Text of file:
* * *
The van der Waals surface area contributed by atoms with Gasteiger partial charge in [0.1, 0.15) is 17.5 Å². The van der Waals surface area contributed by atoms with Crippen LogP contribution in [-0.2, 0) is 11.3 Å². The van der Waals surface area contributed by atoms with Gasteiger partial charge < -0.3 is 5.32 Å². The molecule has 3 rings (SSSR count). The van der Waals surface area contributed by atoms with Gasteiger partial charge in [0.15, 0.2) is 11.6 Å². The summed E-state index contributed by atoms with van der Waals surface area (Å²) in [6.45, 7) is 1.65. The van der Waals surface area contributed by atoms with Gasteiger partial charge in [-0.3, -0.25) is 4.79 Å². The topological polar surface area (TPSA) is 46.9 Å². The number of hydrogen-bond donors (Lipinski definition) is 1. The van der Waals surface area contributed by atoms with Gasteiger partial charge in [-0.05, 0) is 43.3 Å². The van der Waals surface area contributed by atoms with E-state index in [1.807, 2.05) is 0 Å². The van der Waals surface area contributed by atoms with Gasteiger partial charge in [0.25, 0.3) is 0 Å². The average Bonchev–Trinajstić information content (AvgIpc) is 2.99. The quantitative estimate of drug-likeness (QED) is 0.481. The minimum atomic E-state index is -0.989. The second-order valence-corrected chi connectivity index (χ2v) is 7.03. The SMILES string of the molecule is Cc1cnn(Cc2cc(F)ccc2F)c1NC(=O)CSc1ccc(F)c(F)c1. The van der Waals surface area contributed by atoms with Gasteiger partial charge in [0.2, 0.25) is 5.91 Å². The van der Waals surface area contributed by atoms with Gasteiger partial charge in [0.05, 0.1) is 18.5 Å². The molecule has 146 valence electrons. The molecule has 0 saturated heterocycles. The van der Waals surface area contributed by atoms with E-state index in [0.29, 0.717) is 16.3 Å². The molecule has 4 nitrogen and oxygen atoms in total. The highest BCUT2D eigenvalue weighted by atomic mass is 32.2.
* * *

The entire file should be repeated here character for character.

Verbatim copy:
The van der Waals surface area contributed by atoms with Gasteiger partial charge in [0.1, 0.15) is 17.5 Å². The van der Waals surface area contributed by atoms with Crippen LogP contribution in [-0.2, 0) is 11.3 Å². The van der Waals surface area contributed by atoms with Gasteiger partial charge < -0.3 is 5.32 Å². The molecule has 3 rings (SSSR count). The van der Waals surface area contributed by atoms with Gasteiger partial charge in [0.15, 0.2) is 11.6 Å². The summed E-state index contributed by atoms with van der Waals surface area (Å²) in [6.45, 7) is 1.65. The van der Waals surface area contributed by atoms with Gasteiger partial charge in [-0.3, -0.25) is 4.79 Å². The topological polar surface area (TPSA) is 46.9 Å². The number of hydrogen-bond donors (Lipinski definition) is 1. The van der Waals surface area contributed by atoms with Gasteiger partial charge in [-0.05, 0) is 43.3 Å². The van der Waals surface area contributed by atoms with E-state index in [1.807, 2.05) is 0 Å². The van der Waals surface area contributed by atoms with Gasteiger partial charge in [0.25, 0.3) is 0 Å². The average Bonchev–Trinajstić information content (AvgIpc) is 2.99. The quantitative estimate of drug-likeness (QED) is 0.481. The minimum atomic E-state index is -0.989. The second-order valence-corrected chi connectivity index (χ2v) is 7.03. The SMILES string of the molecule is Cc1cnn(Cc2cc(F)ccc2F)c1NC(=O)CSc1ccc(F)c(F)c1. The van der Waals surface area contributed by atoms with Gasteiger partial charge in [0.2, 0.25) is 5.91 Å². The van der Waals surface area contributed by atoms with Gasteiger partial charge in [0.05, 0.1) is 18.5 Å². The molecule has 146 valence electrons. The molecule has 0 saturated heterocycles. The van der Waals surface area contributed by atoms with E-state index in [0.29, 0.717) is 16.3 Å². The molecule has 4 nitrogen and oxygen atoms in total. The highest BCUT2D eigenvalue weighted by atomic mass is 32.2.